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Like the tale of Snow White, what do you see in your magic mirror?

One of my favorite fairy tales as a child was the story of Snow White. I was fascinated by her life and her princess lifestyle. Sure, she had a tough time, but she emerged victorious and ended up with a prince. Who, let’s face it, played only a cameo role, despite being a saviour, which appealed to the budding rebel and feminist in me. I had a beautiful hard-cover storybook with beautiful pictures of Snow White in her castle, and the most magnificent picture was the one of the stepmother standing in a stunning gown in front of her magic mirror demanding to know who was the fairest of them all.

As I grew older, much, much older, and life and humanity beat the idealism and fairy tales out of me, and I began to identify more with the stepmother and the looking glass she held before herself. I realized that this, my favorite childhood story, held other lessons besides that of being beautiful, young, and patient. I realized that I, and quite possibly you, we all possess magic mirrors. We all create this unique lens for ourselves shaped by our experiences of how we view the world and want to see ourselves. And most importantly, how we would like the world to see us. Social media seems to be the mirror of choice for most people these days, and our images are distorted to capture the best 5 percent of our lives… which, truth be told, is a pretty dishonest thing to do to ourselves and others.

But deep down inside us, when we take a close and hard look at ourselves, what do we see? Did we run down a friend, did we not show gratitude or return favors in equal measure, did we take more than we gave, did we lie about our accomplishments and affections, did we mean what we said in kindness or unkindness?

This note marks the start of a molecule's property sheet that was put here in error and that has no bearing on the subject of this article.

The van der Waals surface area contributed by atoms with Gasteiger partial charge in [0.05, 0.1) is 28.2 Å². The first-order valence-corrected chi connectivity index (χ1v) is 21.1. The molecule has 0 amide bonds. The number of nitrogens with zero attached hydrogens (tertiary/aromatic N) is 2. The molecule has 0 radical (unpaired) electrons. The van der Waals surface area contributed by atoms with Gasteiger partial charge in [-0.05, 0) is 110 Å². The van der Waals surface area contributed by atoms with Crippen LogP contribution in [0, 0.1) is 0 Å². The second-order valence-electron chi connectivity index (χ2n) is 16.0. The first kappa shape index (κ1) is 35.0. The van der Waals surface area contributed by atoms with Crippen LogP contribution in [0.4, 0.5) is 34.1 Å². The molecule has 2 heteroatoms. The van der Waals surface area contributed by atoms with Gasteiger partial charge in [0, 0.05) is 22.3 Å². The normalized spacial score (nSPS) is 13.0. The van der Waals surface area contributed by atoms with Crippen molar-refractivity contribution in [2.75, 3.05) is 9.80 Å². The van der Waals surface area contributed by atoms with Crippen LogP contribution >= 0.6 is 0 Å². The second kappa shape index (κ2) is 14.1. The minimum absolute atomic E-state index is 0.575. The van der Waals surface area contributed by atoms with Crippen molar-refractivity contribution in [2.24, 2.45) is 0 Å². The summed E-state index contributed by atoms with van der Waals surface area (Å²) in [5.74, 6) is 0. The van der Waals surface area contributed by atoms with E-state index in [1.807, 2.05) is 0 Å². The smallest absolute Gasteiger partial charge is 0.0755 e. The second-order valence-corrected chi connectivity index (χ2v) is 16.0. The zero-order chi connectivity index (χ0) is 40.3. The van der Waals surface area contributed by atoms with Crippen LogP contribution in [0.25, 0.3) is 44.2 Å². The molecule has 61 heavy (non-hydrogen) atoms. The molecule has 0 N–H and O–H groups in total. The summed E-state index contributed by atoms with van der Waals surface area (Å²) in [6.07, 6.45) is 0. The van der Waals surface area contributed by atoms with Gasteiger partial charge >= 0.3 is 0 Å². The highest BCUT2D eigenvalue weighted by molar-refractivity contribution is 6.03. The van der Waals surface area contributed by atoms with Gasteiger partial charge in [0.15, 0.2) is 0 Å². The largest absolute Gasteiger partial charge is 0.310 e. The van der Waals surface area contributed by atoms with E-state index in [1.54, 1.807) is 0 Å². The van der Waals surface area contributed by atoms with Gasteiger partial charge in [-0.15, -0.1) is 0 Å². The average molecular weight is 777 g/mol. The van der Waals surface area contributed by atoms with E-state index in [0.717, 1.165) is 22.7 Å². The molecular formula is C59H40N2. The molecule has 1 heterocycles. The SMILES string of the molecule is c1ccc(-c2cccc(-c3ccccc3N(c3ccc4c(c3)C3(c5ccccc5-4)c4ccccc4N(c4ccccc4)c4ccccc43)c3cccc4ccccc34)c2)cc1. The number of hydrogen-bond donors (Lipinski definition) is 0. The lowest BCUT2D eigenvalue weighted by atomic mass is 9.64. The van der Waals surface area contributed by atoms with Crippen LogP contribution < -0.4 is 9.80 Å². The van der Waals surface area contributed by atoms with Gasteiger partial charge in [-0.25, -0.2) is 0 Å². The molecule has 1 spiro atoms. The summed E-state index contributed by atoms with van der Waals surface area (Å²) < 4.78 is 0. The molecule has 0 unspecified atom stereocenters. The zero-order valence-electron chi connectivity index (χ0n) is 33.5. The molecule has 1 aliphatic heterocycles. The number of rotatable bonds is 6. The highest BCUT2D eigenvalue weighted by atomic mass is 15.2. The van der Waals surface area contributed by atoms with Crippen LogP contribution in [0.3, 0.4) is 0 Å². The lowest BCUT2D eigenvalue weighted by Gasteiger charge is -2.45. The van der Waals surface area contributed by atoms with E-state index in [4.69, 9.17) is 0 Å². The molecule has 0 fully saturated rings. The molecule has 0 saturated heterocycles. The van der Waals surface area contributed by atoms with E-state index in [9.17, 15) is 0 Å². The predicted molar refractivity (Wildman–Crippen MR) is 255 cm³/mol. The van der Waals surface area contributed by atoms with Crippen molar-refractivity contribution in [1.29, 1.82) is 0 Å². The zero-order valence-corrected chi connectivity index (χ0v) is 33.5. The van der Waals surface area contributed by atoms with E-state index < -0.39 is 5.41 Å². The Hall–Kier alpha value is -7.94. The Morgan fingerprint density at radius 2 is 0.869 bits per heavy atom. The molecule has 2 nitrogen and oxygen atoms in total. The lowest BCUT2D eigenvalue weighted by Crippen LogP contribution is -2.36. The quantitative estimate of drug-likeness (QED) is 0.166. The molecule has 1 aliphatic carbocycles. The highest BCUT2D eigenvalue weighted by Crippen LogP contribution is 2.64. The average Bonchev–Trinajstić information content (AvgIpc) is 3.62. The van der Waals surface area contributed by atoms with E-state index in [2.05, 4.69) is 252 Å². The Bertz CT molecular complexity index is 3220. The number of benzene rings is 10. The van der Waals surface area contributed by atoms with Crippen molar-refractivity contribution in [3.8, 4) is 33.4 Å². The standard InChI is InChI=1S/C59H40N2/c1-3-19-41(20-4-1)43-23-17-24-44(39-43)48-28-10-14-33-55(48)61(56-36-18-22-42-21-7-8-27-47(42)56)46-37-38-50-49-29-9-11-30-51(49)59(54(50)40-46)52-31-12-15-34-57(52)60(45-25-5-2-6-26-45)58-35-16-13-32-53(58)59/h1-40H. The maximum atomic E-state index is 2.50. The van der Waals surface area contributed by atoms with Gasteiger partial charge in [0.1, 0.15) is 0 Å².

I realized some years ago I didn’t like my reflection too much. I didn’t really like some of the people I was hanging out with, and I was trying too hard to fit in with those who did not share my values. I realized I was not writing enough, nor was I standing up for what I believed in. I had not forgiven myself or others for mistakes made, and I held onto the past in unhealthy ways. So I stepped away from those people. It left me isolated, and they came after me like spitting cobras for walking away, but I felt better about myself. For four years I didn’t post anything on social media, and it was liberating. I started writing again and published two books on the back of being true to my art. My healing abilities rocketed as I spent more time looking inwards. I didn’t get to socialize as I once did, but the few connections I focused on were, and are, profoundly enriching to my soul.

And so the journey continues… I allow my magic mirror to tell me the truth these days, unvarnished by any illusions I may have of myself. And then I go to work on that truth. It’s awfully hard most of the time, and I truly hate what I see on some days. But I do know that before I leave this world, I want to be my own Prince Charming and rescue myself from the perils of my own ego. I have understood that to truly see beauty in myself, my outer and inner selves need to match in authenticity. There’s no point in being a shiny apple on the outside and filled with poison on the inside. I know I want to look into my magic mirror someday and have it look back at my heart and soul and say I’m the fairest of them all…

I guess I want my life to be a fairy tale. Do you? And if so, what would you like your mirror to reflect… for in the answer to this question lies all you need to be everything you need to be.

Sangeetha Shinde Tee is an author of four books, editor of 3 international magazines, an acclaimed healer, and reluctant entrepreneur. Also an unconventional traveler, rebellious truth seeker, and inveterate animal rescuer, she is working on her fifth book – a collection of ghost stories from around the world. Find out more about her life, books, and work at

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